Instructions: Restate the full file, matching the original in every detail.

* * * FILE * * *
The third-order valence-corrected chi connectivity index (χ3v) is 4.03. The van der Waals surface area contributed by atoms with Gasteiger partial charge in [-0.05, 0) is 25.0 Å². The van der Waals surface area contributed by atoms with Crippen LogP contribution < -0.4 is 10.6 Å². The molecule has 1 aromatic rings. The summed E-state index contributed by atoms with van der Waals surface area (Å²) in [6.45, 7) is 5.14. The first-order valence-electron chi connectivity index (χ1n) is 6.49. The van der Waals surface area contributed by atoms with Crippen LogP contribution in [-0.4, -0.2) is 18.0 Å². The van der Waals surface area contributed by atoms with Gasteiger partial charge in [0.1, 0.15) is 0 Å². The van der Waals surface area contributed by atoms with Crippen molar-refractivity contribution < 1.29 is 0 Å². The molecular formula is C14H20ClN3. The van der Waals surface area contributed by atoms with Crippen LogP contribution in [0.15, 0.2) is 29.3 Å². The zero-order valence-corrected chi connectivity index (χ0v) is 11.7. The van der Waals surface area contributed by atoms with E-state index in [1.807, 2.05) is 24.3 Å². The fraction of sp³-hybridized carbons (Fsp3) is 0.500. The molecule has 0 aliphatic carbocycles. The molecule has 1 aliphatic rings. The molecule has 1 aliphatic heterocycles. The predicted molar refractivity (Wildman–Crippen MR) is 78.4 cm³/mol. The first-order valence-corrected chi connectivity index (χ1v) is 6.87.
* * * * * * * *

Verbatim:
The third-order valence-corrected chi connectivity index (χ3v) is 4.03. The van der Waals surface area contributed by atoms with Gasteiger partial charge in [-0.05, 0) is 25.0 Å². The van der Waals surface area contributed by atoms with Crippen LogP contribution < -0.4 is 10.6 Å². The molecule has 1 aromatic rings. The summed E-state index contributed by atoms with van der Waals surface area (Å²) in [6.45, 7) is 5.14. The first-order valence-electron chi connectivity index (χ1n) is 6.49. The van der Waals surface area contributed by atoms with Crippen LogP contribution in [-0.4, -0.2) is 18.0 Å². The van der Waals surface area contributed by atoms with Gasteiger partial charge in [0.1, 0.15) is 0 Å². The van der Waals surface area contributed by atoms with Crippen molar-refractivity contribution < 1.29 is 0 Å². The molecular formula is C14H20ClN3. The van der Waals surface area contributed by atoms with Crippen LogP contribution in [0.15, 0.2) is 29.3 Å². The zero-order valence-corrected chi connectivity index (χ0v) is 11.7. The van der Waals surface area contributed by atoms with E-state index in [1.807, 2.05) is 24.3 Å². The fraction of sp³-hybridized carbons (Fsp3) is 0.500. The molecule has 0 aliphatic carbocycles. The molecule has 1 aliphatic rings. The molecule has 1 aliphatic heterocycles. The predicted molar refractivity (Wildman–Crippen MR) is 78.4 cm³/mol. The first-order valence-corrected chi connectivity index (χ1v) is 6.87.